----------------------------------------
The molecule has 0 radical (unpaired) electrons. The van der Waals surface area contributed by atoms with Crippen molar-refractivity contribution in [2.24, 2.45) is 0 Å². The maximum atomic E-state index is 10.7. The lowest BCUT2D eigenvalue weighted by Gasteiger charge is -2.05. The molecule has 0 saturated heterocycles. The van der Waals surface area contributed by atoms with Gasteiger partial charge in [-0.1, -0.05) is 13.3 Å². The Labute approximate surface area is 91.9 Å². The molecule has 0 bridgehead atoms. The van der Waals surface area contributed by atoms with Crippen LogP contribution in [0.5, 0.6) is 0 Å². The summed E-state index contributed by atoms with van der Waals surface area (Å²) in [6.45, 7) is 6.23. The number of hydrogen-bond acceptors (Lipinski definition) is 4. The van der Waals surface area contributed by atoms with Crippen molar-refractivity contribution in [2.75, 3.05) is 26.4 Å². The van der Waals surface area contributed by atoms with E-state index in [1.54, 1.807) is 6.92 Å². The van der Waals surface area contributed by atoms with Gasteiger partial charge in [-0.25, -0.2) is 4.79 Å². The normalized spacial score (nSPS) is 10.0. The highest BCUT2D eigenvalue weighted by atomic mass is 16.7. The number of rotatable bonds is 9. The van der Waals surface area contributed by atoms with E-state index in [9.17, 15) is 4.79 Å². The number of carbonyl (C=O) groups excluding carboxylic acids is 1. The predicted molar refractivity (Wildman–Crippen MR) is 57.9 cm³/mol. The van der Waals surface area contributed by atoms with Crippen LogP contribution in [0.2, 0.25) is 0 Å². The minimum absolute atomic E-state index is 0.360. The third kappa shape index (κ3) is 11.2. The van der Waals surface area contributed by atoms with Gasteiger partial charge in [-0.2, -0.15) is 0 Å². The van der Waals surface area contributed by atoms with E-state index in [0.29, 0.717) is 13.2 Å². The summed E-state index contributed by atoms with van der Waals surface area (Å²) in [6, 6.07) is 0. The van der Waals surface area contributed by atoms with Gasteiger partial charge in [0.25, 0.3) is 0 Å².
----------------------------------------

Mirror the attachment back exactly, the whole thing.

The molecule has 0 radical (unpaired) electrons. The van der Waals surface area contributed by atoms with Crippen molar-refractivity contribution in [2.24, 2.45) is 0 Å². The maximum atomic E-state index is 10.7. The lowest BCUT2D eigenvalue weighted by Gasteiger charge is -2.05. The molecule has 0 saturated heterocycles. The van der Waals surface area contributed by atoms with Gasteiger partial charge in [-0.1, -0.05) is 13.3 Å². The Labute approximate surface area is 91.9 Å². The molecule has 0 bridgehead atoms. The van der Waals surface area contributed by atoms with Crippen LogP contribution in [0.5, 0.6) is 0 Å². The summed E-state index contributed by atoms with van der Waals surface area (Å²) in [6.45, 7) is 6.23. The number of hydrogen-bond acceptors (Lipinski definition) is 4. The van der Waals surface area contributed by atoms with Crippen molar-refractivity contribution in [2.75, 3.05) is 26.4 Å². The van der Waals surface area contributed by atoms with E-state index in [1.54, 1.807) is 6.92 Å². The van der Waals surface area contributed by atoms with Gasteiger partial charge in [-0.25, -0.2) is 4.79 Å². The normalized spacial score (nSPS) is 10.0. The highest BCUT2D eigenvalue weighted by atomic mass is 16.7. The number of rotatable bonds is 9. The van der Waals surface area contributed by atoms with E-state index in [9.17, 15) is 4.79 Å². The number of carbonyl (C=O) groups excluding carboxylic acids is 1. The predicted molar refractivity (Wildman–Crippen MR) is 57.9 cm³/mol. The van der Waals surface area contributed by atoms with Crippen LogP contribution in [0.2, 0.25) is 0 Å². The minimum absolute atomic E-state index is 0.360. The third kappa shape index (κ3) is 11.2. The van der Waals surface area contributed by atoms with Gasteiger partial charge in [-0.2, -0.15) is 0 Å². The van der Waals surface area contributed by atoms with E-state index in [0.29, 0.717) is 13.2 Å². The summed E-state index contributed by atoms with van der Waals surface area (Å²) in [6, 6.07) is 0. The van der Waals surface area contributed by atoms with Gasteiger partial charge in [0.25, 0.3) is 0 Å².